“[F]or all its theological and historical importance, the Protestant Reformation should not be the sole means of identity for any Christian. It was (is) not the primary basis on which the Christian faith was founded—something the Reformers themselves knew quite well. Here I am referring to how one ‘reads’ the history of Christianity. … [T]he Protestant mind has been shaped in specific ways to think about itself as the Christian faith, not as a reform movement of Catholicism, but as a restoration of the apostolic church and therefore a dismissal of everything that followed the New Testament church and was prior to the ‘Reformation.’ In the name of rejecting ecclesiological authority as ‘hierarchy’ or ‘tradition’ as theological manipulation and bondage, we have instead created a hermeneutic of suspicion and have invested every biblically informed conscience (instead of a pope) to speak ex cathedra. It is a Pyrrhic victory for Free church Protestantism when the net effect of its teaching results in the replacing of the tyranny of the magisterium with the tyranny of individualism [Retrieving the Tradition, Renewing Evangelicalism (Eerdmans, 1999), p. 201]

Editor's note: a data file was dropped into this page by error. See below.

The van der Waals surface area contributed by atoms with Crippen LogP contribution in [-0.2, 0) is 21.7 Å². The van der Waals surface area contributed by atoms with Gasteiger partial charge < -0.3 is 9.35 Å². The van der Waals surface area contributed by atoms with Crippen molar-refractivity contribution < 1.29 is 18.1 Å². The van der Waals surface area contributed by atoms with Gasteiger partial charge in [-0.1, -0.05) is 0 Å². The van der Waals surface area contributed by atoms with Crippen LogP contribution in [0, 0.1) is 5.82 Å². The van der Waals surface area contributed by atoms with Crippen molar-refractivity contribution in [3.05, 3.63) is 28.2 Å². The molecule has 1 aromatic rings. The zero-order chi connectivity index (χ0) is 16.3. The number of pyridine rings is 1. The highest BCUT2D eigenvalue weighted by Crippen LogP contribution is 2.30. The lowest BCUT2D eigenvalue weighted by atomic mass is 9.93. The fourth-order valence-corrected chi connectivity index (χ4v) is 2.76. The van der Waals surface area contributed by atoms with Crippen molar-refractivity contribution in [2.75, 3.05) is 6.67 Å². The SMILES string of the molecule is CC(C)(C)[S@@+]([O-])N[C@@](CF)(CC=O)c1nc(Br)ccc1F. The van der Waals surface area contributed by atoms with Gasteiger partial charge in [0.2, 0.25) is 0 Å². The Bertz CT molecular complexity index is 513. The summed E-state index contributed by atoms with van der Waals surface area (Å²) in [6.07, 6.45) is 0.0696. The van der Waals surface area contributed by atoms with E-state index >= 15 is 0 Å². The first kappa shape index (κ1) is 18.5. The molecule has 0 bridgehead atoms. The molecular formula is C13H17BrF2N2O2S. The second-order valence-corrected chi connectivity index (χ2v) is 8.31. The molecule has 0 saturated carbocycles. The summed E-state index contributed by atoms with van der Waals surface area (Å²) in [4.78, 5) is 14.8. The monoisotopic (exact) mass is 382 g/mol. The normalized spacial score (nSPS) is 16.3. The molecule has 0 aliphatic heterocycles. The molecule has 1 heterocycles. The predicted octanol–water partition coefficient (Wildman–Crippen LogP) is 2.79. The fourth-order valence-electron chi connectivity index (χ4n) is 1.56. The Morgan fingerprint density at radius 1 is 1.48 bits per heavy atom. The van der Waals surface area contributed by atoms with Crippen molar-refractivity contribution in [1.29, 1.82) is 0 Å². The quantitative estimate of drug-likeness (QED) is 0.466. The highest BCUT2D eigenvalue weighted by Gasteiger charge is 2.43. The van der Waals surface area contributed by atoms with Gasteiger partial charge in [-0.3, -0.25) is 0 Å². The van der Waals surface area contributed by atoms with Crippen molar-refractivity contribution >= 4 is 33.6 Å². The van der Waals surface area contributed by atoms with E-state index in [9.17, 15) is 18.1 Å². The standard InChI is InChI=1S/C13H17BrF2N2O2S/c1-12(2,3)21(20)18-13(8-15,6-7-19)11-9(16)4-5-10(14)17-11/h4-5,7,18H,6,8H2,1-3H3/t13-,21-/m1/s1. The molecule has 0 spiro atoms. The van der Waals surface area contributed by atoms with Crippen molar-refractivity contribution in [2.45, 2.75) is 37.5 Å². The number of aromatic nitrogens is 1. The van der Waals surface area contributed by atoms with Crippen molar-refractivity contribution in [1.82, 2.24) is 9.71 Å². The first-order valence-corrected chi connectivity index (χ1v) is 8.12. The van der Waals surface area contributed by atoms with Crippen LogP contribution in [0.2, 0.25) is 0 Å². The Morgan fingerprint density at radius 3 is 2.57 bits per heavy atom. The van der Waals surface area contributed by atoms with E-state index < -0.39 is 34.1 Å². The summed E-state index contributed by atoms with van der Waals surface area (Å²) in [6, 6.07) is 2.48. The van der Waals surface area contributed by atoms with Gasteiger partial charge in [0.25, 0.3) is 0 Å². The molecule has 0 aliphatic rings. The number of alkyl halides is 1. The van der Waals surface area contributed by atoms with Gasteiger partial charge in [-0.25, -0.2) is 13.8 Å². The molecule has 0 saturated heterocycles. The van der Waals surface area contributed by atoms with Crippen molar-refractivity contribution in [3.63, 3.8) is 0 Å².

I have seen the harmful effects of this tendency on more than one occasion. I think of many Free Church believers I have known who operate under the unconscious pressure of picking up their Bible and reading it as if no one has ever read it before. With this comes the concomitant weight of sifting and weighing matters on which the Church has spoken in her creedal heritage, an interpretive weight one should never bear alone.
Perhaps, to take D.H. Williams’ point (among many other contemporary and not-so-contemporary Protestant voices), the Church’s shared creedal heritage is indispensable for the Church’s reading of her Scriptures today, even in the Free Church tradition of Protestantism. Without accepting a hierarchical ecclesiology, perhaps the Protestant Free Church tradition would be greatly served by a modest return to a self-consciously “ruled reading” of the Bible in which a community’s reading of the Scriptures is carried out together with its creedal heritage: allowing the rule of faith generally found in the Nicene Creed to consciously guide and train a community’s reading, reminding it of the heart of the Gospel, and serving its faithful proclamation.